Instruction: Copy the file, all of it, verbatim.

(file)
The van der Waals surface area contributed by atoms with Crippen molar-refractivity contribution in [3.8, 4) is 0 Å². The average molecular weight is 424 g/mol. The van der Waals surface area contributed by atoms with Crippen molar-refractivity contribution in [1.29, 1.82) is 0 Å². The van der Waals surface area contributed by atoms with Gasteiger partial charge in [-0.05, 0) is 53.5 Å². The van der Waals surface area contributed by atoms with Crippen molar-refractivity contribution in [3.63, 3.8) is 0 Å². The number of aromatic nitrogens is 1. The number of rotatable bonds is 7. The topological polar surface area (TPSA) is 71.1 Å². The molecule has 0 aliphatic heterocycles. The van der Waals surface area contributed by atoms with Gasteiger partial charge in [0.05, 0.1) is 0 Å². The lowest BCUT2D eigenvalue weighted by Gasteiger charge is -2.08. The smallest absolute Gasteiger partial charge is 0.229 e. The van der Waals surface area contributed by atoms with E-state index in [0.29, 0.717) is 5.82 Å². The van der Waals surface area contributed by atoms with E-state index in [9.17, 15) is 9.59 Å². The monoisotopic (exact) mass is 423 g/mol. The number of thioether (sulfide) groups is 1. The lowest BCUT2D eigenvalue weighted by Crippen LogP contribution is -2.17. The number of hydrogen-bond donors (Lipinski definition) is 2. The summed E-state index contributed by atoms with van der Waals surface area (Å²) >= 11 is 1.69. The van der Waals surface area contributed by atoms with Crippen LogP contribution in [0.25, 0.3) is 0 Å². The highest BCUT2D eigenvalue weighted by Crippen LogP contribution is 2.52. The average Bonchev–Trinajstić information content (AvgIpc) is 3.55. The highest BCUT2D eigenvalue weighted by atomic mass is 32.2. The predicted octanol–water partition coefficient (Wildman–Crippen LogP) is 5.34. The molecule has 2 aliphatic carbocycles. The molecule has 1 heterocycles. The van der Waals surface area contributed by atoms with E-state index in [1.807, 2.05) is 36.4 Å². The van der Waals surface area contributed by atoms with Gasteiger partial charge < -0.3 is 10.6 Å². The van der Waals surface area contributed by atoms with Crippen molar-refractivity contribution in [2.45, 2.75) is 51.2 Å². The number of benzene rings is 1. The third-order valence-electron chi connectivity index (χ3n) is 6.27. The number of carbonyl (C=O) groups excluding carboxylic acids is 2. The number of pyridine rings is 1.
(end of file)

The van der Waals surface area contributed by atoms with Crippen molar-refractivity contribution in [3.8, 4) is 0 Å². The average molecular weight is 424 g/mol. The van der Waals surface area contributed by atoms with Crippen molar-refractivity contribution in [1.29, 1.82) is 0 Å². The van der Waals surface area contributed by atoms with Gasteiger partial charge in [-0.05, 0) is 53.5 Å². The van der Waals surface area contributed by atoms with Crippen molar-refractivity contribution in [3.63, 3.8) is 0 Å². The number of aromatic nitrogens is 1. The number of rotatable bonds is 7. The topological polar surface area (TPSA) is 71.1 Å². The molecule has 0 aliphatic heterocycles. The van der Waals surface area contributed by atoms with Gasteiger partial charge in [0.05, 0.1) is 0 Å². The lowest BCUT2D eigenvalue weighted by Gasteiger charge is -2.08. The smallest absolute Gasteiger partial charge is 0.229 e. The van der Waals surface area contributed by atoms with E-state index in [0.29, 0.717) is 5.82 Å². The van der Waals surface area contributed by atoms with E-state index in [9.17, 15) is 9.59 Å². The monoisotopic (exact) mass is 423 g/mol. The number of thioether (sulfide) groups is 1. The lowest BCUT2D eigenvalue weighted by Crippen LogP contribution is -2.17. The number of hydrogen-bond donors (Lipinski definition) is 2. The summed E-state index contributed by atoms with van der Waals surface area (Å²) >= 11 is 1.69. The van der Waals surface area contributed by atoms with Crippen LogP contribution in [0.25, 0.3) is 0 Å². The highest BCUT2D eigenvalue weighted by Crippen LogP contribution is 2.52. The average Bonchev–Trinajstić information content (AvgIpc) is 3.55. The highest BCUT2D eigenvalue weighted by atomic mass is 32.2. The predicted octanol–water partition coefficient (Wildman–Crippen LogP) is 5.34. The molecule has 2 aliphatic carbocycles. The molecule has 1 heterocycles. The van der Waals surface area contributed by atoms with E-state index in [1.807, 2.05) is 36.4 Å². The van der Waals surface area contributed by atoms with Gasteiger partial charge < -0.3 is 10.6 Å². The van der Waals surface area contributed by atoms with Crippen molar-refractivity contribution in [2.45, 2.75) is 51.2 Å². The number of benzene rings is 1. The third-order valence-electron chi connectivity index (χ3n) is 6.27. The number of carbonyl (C=O) groups excluding carboxylic acids is 2. The number of pyridine rings is 1.